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Publication numberUS7849497 B1
Publication typeGrant
Application numberUS 11/639,875
Publication dateDec 7, 2010
Filing dateDec 14, 2006
Priority dateDec 14, 2006
Fee statusPaid
Publication number11639875, 639875, US 7849497 B1, US 7849497B1, US-B1-7849497, US7849497 B1, US7849497B1
InventorsDavid Hurst, Vijaya Raghavan, Chandrasekhara Reddy Yerasi
Original AssigneeAthena Security, Inc.
Export CitationBiBTeX, EndNote, RefMan
External Links: USPTO, USPTO Assignment, Espacenet
Method and system for analyzing the security of a network
US 7849497 B1
Abstract
Described herein are a method and system for analyzing the security of a computer network. According to various implementations, there is a device adapter associated with each device that has a significant impact on the security of the network (e.g., routers, switches, gateways, or “significant hosts”). The device adapter, which may be implemented as a piece of software executing remotely from the device, queries the device to determine what its security settings are (e.g., its firewall rules). The device adapter conducts the query using whichever form of communication the device requires (e.g., telnet, HTTP) and using whichever command set the device requires. Each type of device on the network has a software model associated with it. For example, there may be a router model, a switch model, a firewall model, and a gateway model. The model is made up of a series of rule sets. Each rule set includes rules that are derived from the configuration of the device (obtained by the device adapter). The rules are expressed in a canonical rule set language. A global view of the security policy of the network is generated based on the modeled behaviors of the security devices (i.e., devices that have an impact on security) of the network, and is displayed on a user interface.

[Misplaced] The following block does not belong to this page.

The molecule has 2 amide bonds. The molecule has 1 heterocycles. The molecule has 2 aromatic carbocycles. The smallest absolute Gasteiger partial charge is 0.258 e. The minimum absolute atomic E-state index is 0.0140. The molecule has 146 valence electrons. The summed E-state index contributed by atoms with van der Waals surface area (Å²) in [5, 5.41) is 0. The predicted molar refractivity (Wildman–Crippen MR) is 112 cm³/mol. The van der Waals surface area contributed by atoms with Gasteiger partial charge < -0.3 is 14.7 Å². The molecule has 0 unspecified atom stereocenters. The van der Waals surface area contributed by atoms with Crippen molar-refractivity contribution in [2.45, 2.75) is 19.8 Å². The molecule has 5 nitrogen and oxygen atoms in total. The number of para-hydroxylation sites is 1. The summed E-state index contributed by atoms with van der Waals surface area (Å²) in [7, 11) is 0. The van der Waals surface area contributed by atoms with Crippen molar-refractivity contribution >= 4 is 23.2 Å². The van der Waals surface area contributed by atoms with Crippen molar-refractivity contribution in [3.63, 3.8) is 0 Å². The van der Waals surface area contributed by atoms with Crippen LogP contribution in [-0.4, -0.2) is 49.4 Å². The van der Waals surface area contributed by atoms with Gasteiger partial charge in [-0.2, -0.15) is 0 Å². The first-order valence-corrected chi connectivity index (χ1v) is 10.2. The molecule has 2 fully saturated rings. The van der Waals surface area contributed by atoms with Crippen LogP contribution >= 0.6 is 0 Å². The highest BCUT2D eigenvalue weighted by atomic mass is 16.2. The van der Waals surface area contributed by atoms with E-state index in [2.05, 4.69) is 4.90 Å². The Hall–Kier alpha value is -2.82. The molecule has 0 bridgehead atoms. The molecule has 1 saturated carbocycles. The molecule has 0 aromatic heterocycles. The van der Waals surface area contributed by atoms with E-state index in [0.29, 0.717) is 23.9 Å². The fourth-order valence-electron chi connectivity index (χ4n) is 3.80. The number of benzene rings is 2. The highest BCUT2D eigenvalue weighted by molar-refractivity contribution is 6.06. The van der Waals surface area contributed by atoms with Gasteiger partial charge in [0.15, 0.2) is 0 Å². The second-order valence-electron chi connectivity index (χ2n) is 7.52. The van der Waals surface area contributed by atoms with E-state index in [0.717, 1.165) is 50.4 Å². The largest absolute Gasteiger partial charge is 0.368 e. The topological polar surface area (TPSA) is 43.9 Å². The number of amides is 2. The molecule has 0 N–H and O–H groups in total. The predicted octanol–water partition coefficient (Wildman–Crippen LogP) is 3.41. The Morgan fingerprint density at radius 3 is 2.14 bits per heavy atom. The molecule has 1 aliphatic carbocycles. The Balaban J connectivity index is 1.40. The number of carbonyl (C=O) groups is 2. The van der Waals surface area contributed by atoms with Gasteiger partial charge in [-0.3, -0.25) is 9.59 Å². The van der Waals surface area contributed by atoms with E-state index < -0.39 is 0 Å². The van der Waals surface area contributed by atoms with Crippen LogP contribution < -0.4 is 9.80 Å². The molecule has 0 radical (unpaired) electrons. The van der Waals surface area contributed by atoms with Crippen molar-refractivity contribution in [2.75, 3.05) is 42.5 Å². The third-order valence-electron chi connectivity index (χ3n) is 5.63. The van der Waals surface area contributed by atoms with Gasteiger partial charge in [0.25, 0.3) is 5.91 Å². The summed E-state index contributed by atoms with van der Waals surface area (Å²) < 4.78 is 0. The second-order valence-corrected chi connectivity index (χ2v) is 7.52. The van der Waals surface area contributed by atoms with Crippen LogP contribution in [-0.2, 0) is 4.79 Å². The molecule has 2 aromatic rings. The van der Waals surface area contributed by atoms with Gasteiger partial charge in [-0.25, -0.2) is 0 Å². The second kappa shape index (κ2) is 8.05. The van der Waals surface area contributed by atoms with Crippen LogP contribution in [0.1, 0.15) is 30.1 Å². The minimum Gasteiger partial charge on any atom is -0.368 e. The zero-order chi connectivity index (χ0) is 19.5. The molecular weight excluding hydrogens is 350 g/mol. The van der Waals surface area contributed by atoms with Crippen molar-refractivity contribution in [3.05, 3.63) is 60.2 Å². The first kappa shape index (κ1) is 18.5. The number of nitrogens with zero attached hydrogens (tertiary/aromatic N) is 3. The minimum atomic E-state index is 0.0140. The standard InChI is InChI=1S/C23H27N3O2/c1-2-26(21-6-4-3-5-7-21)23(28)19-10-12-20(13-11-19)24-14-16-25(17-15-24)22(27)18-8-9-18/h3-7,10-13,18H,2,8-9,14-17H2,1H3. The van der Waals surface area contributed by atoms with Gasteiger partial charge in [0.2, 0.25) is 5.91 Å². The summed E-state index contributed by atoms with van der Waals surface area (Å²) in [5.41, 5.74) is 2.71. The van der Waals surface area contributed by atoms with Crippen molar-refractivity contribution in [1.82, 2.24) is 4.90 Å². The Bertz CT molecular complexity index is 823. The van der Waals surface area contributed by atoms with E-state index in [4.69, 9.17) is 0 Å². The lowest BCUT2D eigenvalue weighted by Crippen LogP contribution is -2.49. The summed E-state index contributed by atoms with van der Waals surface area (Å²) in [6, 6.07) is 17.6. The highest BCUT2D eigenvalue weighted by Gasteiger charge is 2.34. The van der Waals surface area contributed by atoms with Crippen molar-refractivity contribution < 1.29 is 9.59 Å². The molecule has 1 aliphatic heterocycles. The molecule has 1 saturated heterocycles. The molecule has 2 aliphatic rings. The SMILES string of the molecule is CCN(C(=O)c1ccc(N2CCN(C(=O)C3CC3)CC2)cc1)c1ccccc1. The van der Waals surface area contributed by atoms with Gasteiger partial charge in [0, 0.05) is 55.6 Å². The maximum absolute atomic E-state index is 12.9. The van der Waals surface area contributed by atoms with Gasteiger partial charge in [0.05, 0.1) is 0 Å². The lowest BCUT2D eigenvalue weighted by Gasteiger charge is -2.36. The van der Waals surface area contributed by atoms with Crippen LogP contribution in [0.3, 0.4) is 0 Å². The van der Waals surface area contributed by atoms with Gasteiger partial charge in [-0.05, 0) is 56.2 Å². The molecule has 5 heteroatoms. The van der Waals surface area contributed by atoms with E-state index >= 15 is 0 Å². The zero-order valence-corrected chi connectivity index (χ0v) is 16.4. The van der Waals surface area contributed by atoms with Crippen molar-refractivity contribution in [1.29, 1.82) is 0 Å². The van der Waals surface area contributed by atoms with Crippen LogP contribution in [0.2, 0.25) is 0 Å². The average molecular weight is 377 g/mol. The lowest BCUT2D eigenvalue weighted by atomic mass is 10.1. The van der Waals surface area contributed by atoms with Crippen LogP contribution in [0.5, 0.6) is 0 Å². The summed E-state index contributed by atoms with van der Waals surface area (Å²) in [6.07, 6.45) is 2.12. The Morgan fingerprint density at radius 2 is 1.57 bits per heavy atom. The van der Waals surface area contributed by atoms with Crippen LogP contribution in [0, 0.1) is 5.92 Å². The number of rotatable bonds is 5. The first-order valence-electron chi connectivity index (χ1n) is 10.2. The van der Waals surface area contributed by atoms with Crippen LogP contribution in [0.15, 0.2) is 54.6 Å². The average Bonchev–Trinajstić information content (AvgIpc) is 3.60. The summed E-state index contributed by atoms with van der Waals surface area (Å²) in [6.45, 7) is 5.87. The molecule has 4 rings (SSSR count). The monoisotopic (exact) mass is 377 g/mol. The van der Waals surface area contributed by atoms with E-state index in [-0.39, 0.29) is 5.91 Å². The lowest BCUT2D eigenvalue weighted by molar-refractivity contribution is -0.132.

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Claims(16)
1. A method for analyzing security of a computer network, the method comprising:
collecting security configuration settings from each of a plurality of nodes of the computer network, for each node:
opening a communication session with the node;
querying the node using the communication session to determine the node's security configurations settings; and
obtaining rules that each of the nodes uses to admit or deny network traffic;
graphically displaying topology of the network on a user interface by displaying a representation for each of the nodes on the network and displaying connections between the representations, the connections being representative of communication paths between each of the nodes;
receiving, from a user, a selection of a first representation of a first node of the plurality of nodes and a second representation of a second node of the plurality of nodes;
displaying a plurality of rules for each of the first and second nodes, the rules indicating a plurality of criteria by which each of the nodes admits or denies traffic on the network;
analyzing the security configuration settings;
generating a security path policy for along each of all possible communications paths between the first and second nodes based on the results of the analyzing step, the generating step further comprising:
determining an aggregate effect of the security settings of each of the devices along each of the possible communications paths between the first and second nodes;
expressing the generated security path policy in the form of a canonical ruleset language;